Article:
If you’ve just had new carpets fitted, it can be frustrating to discover that your internal doors don’t close quite so easily due to the thickness of the new carpet and underlay. Trimming the door or planing might appear to be the only option.
However, there is another way to get around this common door problem without shortening the length of the door. Fitting a rising butt hinge instead of a standard hinge to your door allows the door to rise slightly when opened, preventing that annoying dragging sound when opening the door. Not only is it irritating, but such dragging and catching will wear down your carpet very quickly. A cheap and easy solution to this is to fit a rising butt hinge.
OK, so it has a rather funny name, but simply put a Rising Butt Hinge has a spiral groove which rotates around the central barrel (knuckle). It operates to lift the door gradually upwards to clear the carpet when opened.
Rising Butt Hinges can be either left-handed or right-handed, depending on which way the door opens and to which side the hinge is to be attached.
As stated, when a new thicker carpet is fitted, installing a rising butt hinge will prevent the scuffing and dragging as it acts to lift the door as it is opened. Lowering it again when closed so that it still fits into the frame, as before.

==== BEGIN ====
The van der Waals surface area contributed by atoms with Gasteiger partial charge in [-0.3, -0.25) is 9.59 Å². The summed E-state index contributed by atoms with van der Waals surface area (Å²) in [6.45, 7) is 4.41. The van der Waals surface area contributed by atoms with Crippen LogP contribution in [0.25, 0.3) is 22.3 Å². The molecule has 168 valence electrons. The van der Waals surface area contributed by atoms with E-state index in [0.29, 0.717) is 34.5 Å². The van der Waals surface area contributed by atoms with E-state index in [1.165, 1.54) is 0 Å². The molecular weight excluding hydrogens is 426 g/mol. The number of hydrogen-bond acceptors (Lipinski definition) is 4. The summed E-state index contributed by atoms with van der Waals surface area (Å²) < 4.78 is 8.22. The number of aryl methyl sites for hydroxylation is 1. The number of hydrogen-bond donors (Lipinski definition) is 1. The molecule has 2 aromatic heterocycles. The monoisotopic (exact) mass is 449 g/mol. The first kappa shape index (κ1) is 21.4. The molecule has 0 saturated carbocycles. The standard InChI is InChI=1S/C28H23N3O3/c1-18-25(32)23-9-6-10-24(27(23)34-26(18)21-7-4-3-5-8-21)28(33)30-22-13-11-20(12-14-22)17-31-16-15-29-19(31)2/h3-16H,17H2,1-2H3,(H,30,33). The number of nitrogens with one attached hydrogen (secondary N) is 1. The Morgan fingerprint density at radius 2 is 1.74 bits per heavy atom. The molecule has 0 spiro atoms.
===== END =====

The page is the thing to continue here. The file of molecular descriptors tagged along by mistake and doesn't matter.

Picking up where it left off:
Anyone who has ever battled with a sofa or dining table when trying to manoeuvre it through a door will appreciate just how difficult it can be. Fitting a Rising Butt Hinge in such openings, especially where there is a tight corner or fitted units can drastically improve the accessibility when relocating large items.
The Rising Butt Hinge operates as a pin for the door to hang off (similar to the hinge on a wrought iron gate) meaning that the door can easily be lifted off and re-fitted without the need for a screwdriver or an extra pair of hands giving you extra space required to get your bulky items in and out.
Current building regulations do not allow for a rising butt hinge to be fitted on a fire door or escape route door.
Take care in marking your measurements precisely. When done, the recessing should be equal on both the edge of the door and the frame.
Be sure to use a sharp chisel. Rising butt hinges should be placed approximately 150mm from the top and bottom of the door. Allow at least 2mm clearance around the door to prevent sticking. You may need to allow more clearance if the floor is particularly uneven.
If fitting a new door, remove the old door and all associated door furniture first so that you easily access the timber frame. If your new door is the same thickness as the old, you can leave the doorstop in its current location. If not, you will need to adjust its position accordingly.
Rising Butt Hinges are more than a funny name, they are a convenient way of dealing with deep pile carpet, varying floor surfaces and awkward access points. Available from all good hardware shops, rising butt hinges will make access simple and convenient.